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The Media, in my opinion, is misinforming the public horribly about the Gold King Mine spill.

Had the event not occurred, the contaminates that were flushed downstream in that pulse release would have eventually made their way into ground or surface water in the same watershed. These contaminates have been seeping into that watershed for decades, before any of us were even born. Prior to this noticeable release the press didn't care that the Cement Creek watershed was a total fish kill due to the seepage of these same contaminates. Just as no one seems to care that you can't eat more than a half serving of Northern Pike from Navajo Lake without exceeding your recommended maximum dosage of Mercury (according to the 2015 NM fishing proclamation) slightly different watershed but affected by the same issues.

I hear the question "what are they doing to clean it up?" - as if it makes any sense to dredge up all the contaminated sediment down 200 miles of riverbed. Obviously that would do much more harm than good, no one can clean what has already been spilled, and no one can clean the decades of seepage we ignored for so long.

What we could do is fund a real plan to slow and eliminate future leakages into ground and surface water so that our sourcewater isn't laden in pollutants, and our children and grandchildren could look forward to edible fish again, one day. But that doesn't scare anyone into reading an article or anger them into wanting to abolish the EPA, and would cost a lot of money on top of what the spill has already cost the affected communities.

Instead of fueling intelligent debate about how to deal with the serious and endemic root cause, the media is playing into the hands of alarmists and extremists who just want to insight panic in the community and damage upon the EPA.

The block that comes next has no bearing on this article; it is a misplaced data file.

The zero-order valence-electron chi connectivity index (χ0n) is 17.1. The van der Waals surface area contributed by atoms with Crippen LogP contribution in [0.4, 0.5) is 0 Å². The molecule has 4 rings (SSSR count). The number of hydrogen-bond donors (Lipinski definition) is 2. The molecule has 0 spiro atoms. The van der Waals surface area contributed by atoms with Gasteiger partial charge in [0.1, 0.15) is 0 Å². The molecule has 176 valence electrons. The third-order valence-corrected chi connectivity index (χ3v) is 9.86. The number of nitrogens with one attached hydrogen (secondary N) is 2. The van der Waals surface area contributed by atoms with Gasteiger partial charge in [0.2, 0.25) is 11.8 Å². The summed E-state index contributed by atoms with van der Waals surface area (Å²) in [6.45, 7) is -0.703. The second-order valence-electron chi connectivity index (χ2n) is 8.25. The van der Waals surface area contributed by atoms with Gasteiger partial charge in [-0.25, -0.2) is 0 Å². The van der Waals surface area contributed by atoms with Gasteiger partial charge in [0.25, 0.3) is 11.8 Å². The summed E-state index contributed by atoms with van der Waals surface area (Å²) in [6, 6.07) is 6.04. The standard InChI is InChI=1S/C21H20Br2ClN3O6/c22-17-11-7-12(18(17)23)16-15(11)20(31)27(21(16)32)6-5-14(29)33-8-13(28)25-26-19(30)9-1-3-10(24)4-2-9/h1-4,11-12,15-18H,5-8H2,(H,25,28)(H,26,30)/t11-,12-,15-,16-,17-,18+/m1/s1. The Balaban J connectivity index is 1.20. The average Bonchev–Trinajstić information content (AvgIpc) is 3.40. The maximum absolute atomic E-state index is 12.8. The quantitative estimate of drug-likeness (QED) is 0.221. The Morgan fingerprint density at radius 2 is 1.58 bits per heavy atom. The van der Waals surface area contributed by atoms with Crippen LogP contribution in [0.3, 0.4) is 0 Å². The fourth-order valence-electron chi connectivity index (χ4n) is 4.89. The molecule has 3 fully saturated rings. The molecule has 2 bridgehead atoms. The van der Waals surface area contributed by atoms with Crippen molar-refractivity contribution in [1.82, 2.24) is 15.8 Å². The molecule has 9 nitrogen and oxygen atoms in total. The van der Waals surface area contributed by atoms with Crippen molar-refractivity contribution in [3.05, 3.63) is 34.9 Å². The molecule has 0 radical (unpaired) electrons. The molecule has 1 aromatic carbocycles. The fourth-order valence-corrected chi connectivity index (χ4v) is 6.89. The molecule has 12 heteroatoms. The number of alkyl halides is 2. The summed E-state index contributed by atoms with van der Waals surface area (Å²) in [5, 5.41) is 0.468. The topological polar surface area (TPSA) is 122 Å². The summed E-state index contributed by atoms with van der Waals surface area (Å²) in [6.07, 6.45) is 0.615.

I am pretty solidly on the conservationist side of all river issues, I'm a lifelong New Mexico resident and an engineer but I have no stake in the EPA or land near the San Juan (although I do plan to run Mexican Hat to Clay Hills in September, not afraid that the water is any worse than normal). I feel very bad for everyone affected by this, I was shocked when it occurred, but was relieved that the orange water and Ph drop didn't cause a major fish kill.

I do hope there is a positive takeaway from this but if the misinformation continues we as a society will manage to learn nothing from it.
 

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Issip,

I agree wholly with your sentiments but don't forget that we live in a reactionary society and that the media plays off of that. They just want ratings and could give a shit about fixing the problem. The more emotion they can stir up the more papers/add space/commercials they can sell.

It's too bad there isn't a group in place that could work to swing this emotion from the knee jerk reactions to more deliberate actions for the future. There is a lot of PR potential if the local conservation district, watershed watch, hell even state DEQ would organize the troops. They may be able to capitalize on this tragedy and get more folks behind cleaning up the real issue.

In this case it sounds like the local government had been fighting the EPA all along - great time for locals to bring this up at commision meetings or what not and force their hands to rethink their opposition to superfund status. There would be a lot more $$ in the pot and way better planning if it were a superfund site.
 
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